Mary Patrice Brown, who has worked at the Department of Justice for more than two decades, most recently as a top aide to Assistant Attorney General Lanny Breuer, is leaving the DOJ to become a partner at O’Melveny & Myers.
Brown will join the firm’s Washington office as a partner in the white collar-defense practice, the Blog of Legal Times reported. The BLT said she declined a request for an interview.
Since October 2010, Brown has served as a Deputy Assistant Attorney General in the Criminal Division, headed by Breuer. She has overseen the Public Integrity Section and the Office of Enforcement Operations, which reviews federal electronic surveillance requests. In 2009, Attorney General Eric Holder put her in charge of the DOJ’s Office of Professional Responsibility after the collapse of the case against Sen. Ted Stevens, the powerful Alaska Republican.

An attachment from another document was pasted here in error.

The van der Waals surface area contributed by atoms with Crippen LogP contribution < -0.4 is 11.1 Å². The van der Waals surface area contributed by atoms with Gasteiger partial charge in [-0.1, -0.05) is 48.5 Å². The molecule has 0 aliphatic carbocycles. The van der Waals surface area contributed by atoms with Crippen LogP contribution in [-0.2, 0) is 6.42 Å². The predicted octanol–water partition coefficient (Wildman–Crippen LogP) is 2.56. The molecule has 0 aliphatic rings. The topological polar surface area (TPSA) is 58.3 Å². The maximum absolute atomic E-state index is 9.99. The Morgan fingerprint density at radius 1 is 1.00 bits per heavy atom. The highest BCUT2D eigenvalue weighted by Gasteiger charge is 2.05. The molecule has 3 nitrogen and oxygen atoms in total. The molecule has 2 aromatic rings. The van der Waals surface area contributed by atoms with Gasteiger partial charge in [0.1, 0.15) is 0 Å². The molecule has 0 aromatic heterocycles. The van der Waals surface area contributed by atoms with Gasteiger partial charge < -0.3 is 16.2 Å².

In installing Brown to the sensitive position, Holder lauded her as a person of “stellar reputation” and “highest integrity,” the BLT recalled.
Breuer said Brown was “an exemplary public servant, and has been for more than 20 years,” according to the BLT. She joined the DOJ in 1989, after working as a litigation assistant at the firm that is now Dickstein Shapiro.
Randy Oppenheimer, chair of O’Melveny’s litigation department, said that, since corporate enforcement actions are on the rise, “the demand for Mary Pat’s diverse and in-depth experience will continue to grow.” Daniel Bookin, who leads the firm’s white-collar defense and corporate investigations practice, said “we are fortunate to welcome to our ranks such a prominent and highly respected former prosecutor.”